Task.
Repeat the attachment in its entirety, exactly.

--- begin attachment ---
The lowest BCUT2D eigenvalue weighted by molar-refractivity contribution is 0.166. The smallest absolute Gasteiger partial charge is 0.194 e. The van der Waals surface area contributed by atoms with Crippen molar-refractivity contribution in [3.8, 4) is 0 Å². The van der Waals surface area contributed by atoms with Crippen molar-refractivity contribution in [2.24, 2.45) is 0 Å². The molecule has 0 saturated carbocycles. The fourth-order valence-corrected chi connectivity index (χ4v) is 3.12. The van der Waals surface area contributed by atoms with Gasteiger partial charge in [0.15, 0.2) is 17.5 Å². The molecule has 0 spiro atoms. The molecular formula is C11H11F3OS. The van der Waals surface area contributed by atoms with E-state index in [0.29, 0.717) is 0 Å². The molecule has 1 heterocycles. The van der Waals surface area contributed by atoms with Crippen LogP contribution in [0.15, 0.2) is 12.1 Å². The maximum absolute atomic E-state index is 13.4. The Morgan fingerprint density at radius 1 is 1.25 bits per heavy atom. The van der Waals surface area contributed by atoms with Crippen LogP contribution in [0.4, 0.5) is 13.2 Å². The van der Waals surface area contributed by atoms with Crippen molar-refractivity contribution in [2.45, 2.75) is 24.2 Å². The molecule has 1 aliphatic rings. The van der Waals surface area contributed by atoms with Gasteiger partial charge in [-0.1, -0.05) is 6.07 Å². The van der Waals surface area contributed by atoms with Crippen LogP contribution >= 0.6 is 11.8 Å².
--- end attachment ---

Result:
The lowest BCUT2D eigenvalue weighted by molar-refractivity contribution is 0.166. The smallest absolute Gasteiger partial charge is 0.194 e. The van der Waals surface area contributed by atoms with Crippen molar-refractivity contribution in [3.8, 4) is 0 Å². The van der Waals surface area contributed by atoms with Crippen molar-refractivity contribution in [2.24, 2.45) is 0 Å². The molecule has 0 saturated carbocycles. The fourth-order valence-corrected chi connectivity index (χ4v) is 3.12. The van der Waals surface area contributed by atoms with Gasteiger partial charge in [0.15, 0.2) is 17.5 Å². The molecule has 0 spiro atoms. The molecular formula is C11H11F3OS. The van der Waals surface area contributed by atoms with E-state index in [0.29, 0.717) is 0 Å². The molecule has 1 heterocycles. The van der Waals surface area contributed by atoms with Crippen LogP contribution in [0.15, 0.2) is 12.1 Å². The maximum absolute atomic E-state index is 13.4. The Morgan fingerprint density at radius 1 is 1.25 bits per heavy atom. The van der Waals surface area contributed by atoms with Crippen LogP contribution in [0.4, 0.5) is 13.2 Å². The van der Waals surface area contributed by atoms with Crippen molar-refractivity contribution in [2.45, 2.75) is 24.2 Å². The molecule has 1 aliphatic rings. The van der Waals surface area contributed by atoms with Gasteiger partial charge in [-0.1, -0.05) is 6.07 Å². The van der Waals surface area contributed by atoms with Crippen LogP contribution >= 0.6 is 11.8 Å².